Noise-Canceling Earbuds With Rock Cred Take On Apple for $149: Hands-On
The AXS Audio Professional Earbuds boast active noise canceling and a design inspired by AirPods.
Ty Pendlebury is a journalism graduate of RMIT Melbourne, and has worked at CNET since 2006. He lives in New York City where he writes about streaming and home audio.
ExpertiseTy has worked for radio, print, and online publications, and has been writing about home entertainment since 2004. He majored in Cinema Studies when studying at RMIT. He is an avid record collector and streaming music enthusiast.Credentials
Ty was nominated for Best New Journalist at the Australian IT Journalism awards, but he has only ever won one thing. As a youth, he was awarded a free session for the photography studio at a local supermarket.
If you're looking for a pair of active noise-canceling true wireless earbuds, and don't want to pay the $200 or more for something like the Apple AirPods Pro, you might be interested in the AXS Audio Professional Earbuds. The AXS earbuds cost $149, in either satin white or satin black, and come from the same person who brought us the Riva Audio Arena smart speaker, live music veteran Rikki Farr. I just got a pair of the buds and went ears-on.
Farr is leaning on his 60 years in the music industry -- from the Isle of Wight Festival to live acts such as Guns N' Roses -- to bring what he says is the most musical set of ANC earbuds for the money. He claims the company tuned them for "every instrument they could think of."
"I don't believe at our price level … I don't think there is a competitor really," Farr told me, but then revised his answer to "maybe Sony."
The headphones promise a 25-decibel noise reduction -- which can mean the difference between loud traffic and rustling leaves -- and they feature Bluetooth LE 5.2 technology for a quicker and higher-quality connection.
The AXS Audio Professional Buds boast a 10-hour in-ear battery life and up to 38 hours with the use of the charging case. Farr says the company won't get "hugely rich" from the earbuds as it had to develop a special battery for them, which wasn't mass produced.
The design of the Professional Buds is unmistakably inspired by Apple's AirPods with its long stems and color scheme -- to the extent my 9-year-old asked if they could "have a pair of those AirPods, too." The stems come with capacitive pads for control of volume, playback and the ANC feature. Meanwhile, the buds' eartips are hypoallergenic and the headphone is IPX4-certified to resist sweat.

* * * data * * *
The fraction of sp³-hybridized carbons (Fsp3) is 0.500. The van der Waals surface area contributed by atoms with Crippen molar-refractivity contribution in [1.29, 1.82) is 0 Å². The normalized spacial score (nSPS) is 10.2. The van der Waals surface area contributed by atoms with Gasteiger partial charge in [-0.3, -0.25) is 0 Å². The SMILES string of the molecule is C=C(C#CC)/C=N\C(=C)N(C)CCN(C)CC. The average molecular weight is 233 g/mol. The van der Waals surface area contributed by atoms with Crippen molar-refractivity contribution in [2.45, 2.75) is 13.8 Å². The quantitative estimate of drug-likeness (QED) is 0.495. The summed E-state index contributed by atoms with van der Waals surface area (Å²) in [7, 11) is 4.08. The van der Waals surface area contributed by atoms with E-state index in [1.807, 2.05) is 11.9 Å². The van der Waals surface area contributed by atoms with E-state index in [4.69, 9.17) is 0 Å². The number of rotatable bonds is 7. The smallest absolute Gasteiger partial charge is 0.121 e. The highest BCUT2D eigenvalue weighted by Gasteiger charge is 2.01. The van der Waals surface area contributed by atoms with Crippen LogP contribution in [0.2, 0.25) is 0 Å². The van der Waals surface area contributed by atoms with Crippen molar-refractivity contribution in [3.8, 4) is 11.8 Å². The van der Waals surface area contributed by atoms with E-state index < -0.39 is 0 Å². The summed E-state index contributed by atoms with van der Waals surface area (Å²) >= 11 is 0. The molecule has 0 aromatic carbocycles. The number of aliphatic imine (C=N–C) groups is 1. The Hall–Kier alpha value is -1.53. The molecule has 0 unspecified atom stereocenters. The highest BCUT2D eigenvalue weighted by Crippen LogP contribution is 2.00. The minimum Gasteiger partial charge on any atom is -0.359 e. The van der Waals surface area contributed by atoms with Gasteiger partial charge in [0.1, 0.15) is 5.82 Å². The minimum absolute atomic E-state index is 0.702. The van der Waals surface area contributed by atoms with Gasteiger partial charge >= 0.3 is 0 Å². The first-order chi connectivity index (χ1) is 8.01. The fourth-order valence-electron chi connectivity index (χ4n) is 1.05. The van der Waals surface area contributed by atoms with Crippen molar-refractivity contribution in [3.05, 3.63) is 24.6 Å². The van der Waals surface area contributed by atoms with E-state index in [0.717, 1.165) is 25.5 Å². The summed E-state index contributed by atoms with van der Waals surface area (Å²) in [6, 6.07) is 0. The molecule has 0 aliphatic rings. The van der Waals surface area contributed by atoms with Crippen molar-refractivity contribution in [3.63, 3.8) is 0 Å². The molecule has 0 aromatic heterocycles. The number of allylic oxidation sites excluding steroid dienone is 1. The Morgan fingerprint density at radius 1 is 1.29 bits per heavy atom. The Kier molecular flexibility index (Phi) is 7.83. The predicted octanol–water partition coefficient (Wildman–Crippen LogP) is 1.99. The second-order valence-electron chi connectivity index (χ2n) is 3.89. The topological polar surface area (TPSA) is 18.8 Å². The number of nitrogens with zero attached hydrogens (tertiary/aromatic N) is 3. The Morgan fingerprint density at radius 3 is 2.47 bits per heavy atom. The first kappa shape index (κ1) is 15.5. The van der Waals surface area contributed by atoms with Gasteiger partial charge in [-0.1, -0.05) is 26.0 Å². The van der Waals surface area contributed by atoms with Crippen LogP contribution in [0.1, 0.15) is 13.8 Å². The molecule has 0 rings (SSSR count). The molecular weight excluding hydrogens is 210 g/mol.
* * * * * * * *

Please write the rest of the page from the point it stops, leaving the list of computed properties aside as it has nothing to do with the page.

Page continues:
I compared the AXS buds against the now-heavily discounted and discontinued Sony WF-1000XM3 ($130 at Target) because they offer a similar feature set. I listened to a range of different music from ambient vocals to rock, pop and online video, as well as evaluating them for call quality. Regardless of the style of music, I found that the Sony earbuds were warmer and more immediate-sounding, while the AXS buds had a flatter response, which was also a little more open.
The AXS buds were clean-sounding and offered a surprising amount of bass, though I did prefer the "classier" sound of the Sony. I'm not certain if it was related to the newer Bluetooth implementation, but when using a Samsung Galaxy S20 phone I found that it took a few minutes on one listening session for the song to snap into stereo focus, but the Sony had pinpoint imaging from the start. During one track, the AXS sounded muddled at the start of the song with no stereo separation, but coalesced in the middle of the piece.
The buds also offered more bass than I've heard from another set of headphones also boasting music industry cred -- the $179 Marshall Mode II. However, the fit on the AXS headphones is snugger, which leads to better noise isolation, and it offers the ANC the Marshall lacks.
There were still a few random issues that appeared in my review set. For example, at one stage there was a low-grade hiss in the buds, and turning on the ANC made it more obvious. This happened whether the earbuds were connected or not but it only happened once, while the Sony hasn't suffered from this issue. Further, when compared against each other, the level of noise reduction was about the same. The only other strange thing was that the headphones increased volume one time randomly by themselves, and while the company couldn't explain why, It was a hot day and I believe sweat could have played a factor.
Call quality? Surprisingly it was a little in favor of the AXS -- the Sony can have a noticeable whistle on your own voice which can't be heard by the other party. Meanwhile, my own voice on the AXS sounded normal, and while the other person said both calls were of similar quality, the other party sounded a little worse in the AXS.
Lastly, unlike the Sonys, which have a very "one way around" design, I also found it was easy to put the AXS in the wrong ear by accident and this would mean the controls obviously don't work as you expect.
As Farr himself said, there are a lot of in-ear buds out there, but fewer with any degree of industry credibility. I enjoyed my time with the AXS earbuds, and found they offered both useful features and sound quality that stood out from the pack. While I would still rather reach for the Sony at the sale price of $130, the downside is that the 1000XM3's carry case is larger and they have a slightly shorter total claimed battery life of 32 hours. If you're looking for a headphone with a great fit, a clean sound and decent call quality, the AXS Audio Professional Audio are worthy of consideration.